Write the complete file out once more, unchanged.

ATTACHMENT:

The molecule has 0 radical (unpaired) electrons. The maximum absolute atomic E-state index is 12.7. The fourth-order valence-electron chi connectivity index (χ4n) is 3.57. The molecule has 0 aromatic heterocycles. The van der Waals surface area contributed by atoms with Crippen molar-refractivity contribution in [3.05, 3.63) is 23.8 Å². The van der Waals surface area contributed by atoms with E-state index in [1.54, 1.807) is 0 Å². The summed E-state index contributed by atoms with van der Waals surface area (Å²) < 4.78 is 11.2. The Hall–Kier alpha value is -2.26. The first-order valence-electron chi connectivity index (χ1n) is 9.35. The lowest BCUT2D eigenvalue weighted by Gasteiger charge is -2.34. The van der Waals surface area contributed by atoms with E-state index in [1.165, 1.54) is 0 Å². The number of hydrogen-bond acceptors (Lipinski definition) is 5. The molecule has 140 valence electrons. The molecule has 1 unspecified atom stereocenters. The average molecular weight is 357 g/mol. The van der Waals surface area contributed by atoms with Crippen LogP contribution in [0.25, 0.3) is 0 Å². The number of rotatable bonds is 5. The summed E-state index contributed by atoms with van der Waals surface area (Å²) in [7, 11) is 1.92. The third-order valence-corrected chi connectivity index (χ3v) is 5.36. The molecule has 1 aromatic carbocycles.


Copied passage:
The molecule has 0 radical (unpaired) electrons. The maximum absolute atomic E-state index is 12.7. The fourth-order valence-electron chi connectivity index (χ4n) is 3.57. The molecule has 0 aromatic heterocycles. The van der Waals surface area contributed by atoms with Crippen molar-refractivity contribution in [3.05, 3.63) is 23.8 Å². The van der Waals surface area contributed by atoms with E-state index in [1.54, 1.807) is 0 Å². The summed E-state index contributed by atoms with van der Waals surface area (Å²) < 4.78 is 11.2. The Hall–Kier alpha value is -2.26. The first-order valence-electron chi connectivity index (χ1n) is 9.35. The lowest BCUT2D eigenvalue weighted by Gasteiger charge is -2.34. The van der Waals surface area contributed by atoms with E-state index in [1.165, 1.54) is 0 Å². The number of hydrogen-bond acceptors (Lipinski definition) is 5. The molecule has 140 valence electrons. The molecule has 1 unspecified atom stereocenters. The average molecular weight is 357 g/mol. The van der Waals surface area contributed by atoms with Crippen LogP contribution in [0.25, 0.3) is 0 Å². The number of rotatable bonds is 5. The summed E-state index contributed by atoms with van der Waals surface area (Å²) in [7, 11) is 1.92. The third-order valence-corrected chi connectivity index (χ3v) is 5.36. The molecule has 1 aromatic carbocycles.